How to purge your closet of clothes you still like
A quick search will find you a bunch of guides that tell you how to build a lasting wardrobe, what key pieces to invest in, and how to wear a capsule wardrobe, but few will tell you what to do with your existing wardrobe. It's like we're expected to just chuck everything out the door and start with an empty closet when we embark on our quest for style. Unless you've got a new set of clothes waiting (or the desire to fill your closet with new investments), you probably want to keep a lot of what you have already to minimize your initial costs.
I look in my closet and, while there are many key pieces missing, there are mostly pieces that I purchased because I liked them. I like the style, the color, the idea of wearing it somewhere, or maybe I just like the brand/designer. So the marikondo method of asking myself, does it bring me joy? Simply doesn't apply.
Yet, the thought of starting Project 33 scares me because my wardrobe isn't ready to be mixed and matched in a neat list of 33 pieces. Not even with the attachment of a 24 piece sport/pajama list, or a 12 piece work list (or both).
Perhaps before all my previous clothing purges, before my two pregnancies when I was a whole dress size smaller, and before my hips and feet permanently widened to no longer fit my previous gear, I would have been able to box most of my clothes and live on 33 of my existing clothing and avoid shopping for three months. But it is what it is, and therefore not applicable to my current situation.
In my case, I need to prepare before joining the project 33 challenge. I need to reduce, take stock, and fill blanks. I need to ensure everything matches without looking like I dressed for a funeral. And, I need to have clothes that suit my current lifestyle (my mommy life, rather than a corporate career I envision myself having one day).
Let me show you what the process has been like:
1. Overcome self-denial
After my first pregnancy and birth, I hardly bought any clothes, believing I'd be able to one day fit into all my old clothes. I even bought myself a brand new OL dress for when I would return to work. That dress is still hanging in my closet, tags and all.
So I only bought cheap clothes to "get by" with my maternity clothes, and a work uniform, which was easy since my workplace had a strict dress code. Most of the cheap clothes were only worn for a season, if even that, and then I was pregnant again. My sister visited me and commented, "you dress like a mom". Truth hurts.
Two years later, I've come to realize that I'm not going to drop twenty pounds just by nursing, and rather than wait for that day I finally fulfill all my New Years resolutions, you know, change my diet and workout, I need to dress better to feel less like a mom and more like...well, me.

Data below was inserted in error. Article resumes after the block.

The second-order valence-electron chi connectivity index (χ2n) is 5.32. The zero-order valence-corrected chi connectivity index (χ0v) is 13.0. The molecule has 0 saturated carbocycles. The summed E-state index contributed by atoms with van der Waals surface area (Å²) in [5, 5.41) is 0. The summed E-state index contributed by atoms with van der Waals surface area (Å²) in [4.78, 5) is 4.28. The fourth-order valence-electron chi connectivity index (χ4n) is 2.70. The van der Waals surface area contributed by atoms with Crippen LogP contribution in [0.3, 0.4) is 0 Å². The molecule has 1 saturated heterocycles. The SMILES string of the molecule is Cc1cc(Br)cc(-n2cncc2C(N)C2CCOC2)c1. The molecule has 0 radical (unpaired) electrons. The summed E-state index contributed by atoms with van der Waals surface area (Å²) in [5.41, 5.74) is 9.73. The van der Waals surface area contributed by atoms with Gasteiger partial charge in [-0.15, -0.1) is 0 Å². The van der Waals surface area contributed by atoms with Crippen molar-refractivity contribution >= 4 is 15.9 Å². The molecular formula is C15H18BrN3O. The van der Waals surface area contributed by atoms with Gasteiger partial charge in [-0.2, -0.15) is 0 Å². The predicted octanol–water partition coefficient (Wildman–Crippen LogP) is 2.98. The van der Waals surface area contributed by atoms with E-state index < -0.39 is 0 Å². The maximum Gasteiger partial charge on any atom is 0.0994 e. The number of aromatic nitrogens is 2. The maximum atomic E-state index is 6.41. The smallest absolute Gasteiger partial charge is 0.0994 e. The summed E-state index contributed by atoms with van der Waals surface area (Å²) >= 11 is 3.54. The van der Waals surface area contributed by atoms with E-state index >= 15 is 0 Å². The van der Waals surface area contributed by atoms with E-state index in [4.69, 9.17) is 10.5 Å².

2. Stop buying clothes just because it's cheap
I'm very easily tempted by sales, so this is a huge step for me. Instead of looking for something to buy at sales racks, I've been thinking about what I want to wear ahead of time, making lists, and then looking for the items I want.
I also no longer read fashion magazines, follow fashion blogs, or watch runway shows for fashion inspiration. Some people will tell you that it's ok to buy cheap clothes if you feel like following a trend because otherwise you might get bored of your clothes--advice that I once followed--but as I've been getting older, I have a lot less free time. I want to spend time on what I now consider more important things (like reading the news and minimalist blogs) and forget what I'm wearing once it's on me. I don't want to waste time in front of my closet thinking I have nothing to wear or have to question my outfit during the day. My wardrobe needs to be functional, appropriate, and simple.
In other words, I'm trying to transform from a passive consumer to a more active one who knows what looks good on me and what will complement my existing wardrobe.
3. Set rules
Just as project 33 has the arbitrary rule of 33 items (which you can tweak), it's important to set small rules that will move you along to achieving big changes. You might be environmentally conscious, only buy organic cotton, or choose locally produced clothing to support domestic companies.
While I do believe in recycling clothing, which means donating to the poor, sending clothes to recycling centers, and thrifting, it's not something I need to outline in a rule. Instead, my rules are more practical:
I remember I used to buy clothes that were a size too small, because it was on sale and I really liked it, or a bigger size because I thought I could turn a tunic into a dress or pull off baggy style. Uhhh...no, not with my body type, at least. The wrong fit can make me look and feel bulky and heavy.
I find that I have much to hide in my figure so buying the right pieces is crucial. Certain styles will not complement your body type, and you save a lot of time by figuring out what will look good on you via a process of elimination. After a lot of nos in the dressing room, I now know that I can't walk out the door in a jogger,
Here's where some might start rambling about your "season" and how you should only shop your color palette, etc. I'm not going there. You know more than anyone which colors don't flatter you, but you might wear it anyway because you like the color or style.
When I was a teenager, I wore a lot of brown neutrals to appear older than my age. After 25 I purged my closet of said neutrals to slow down the wheels of time.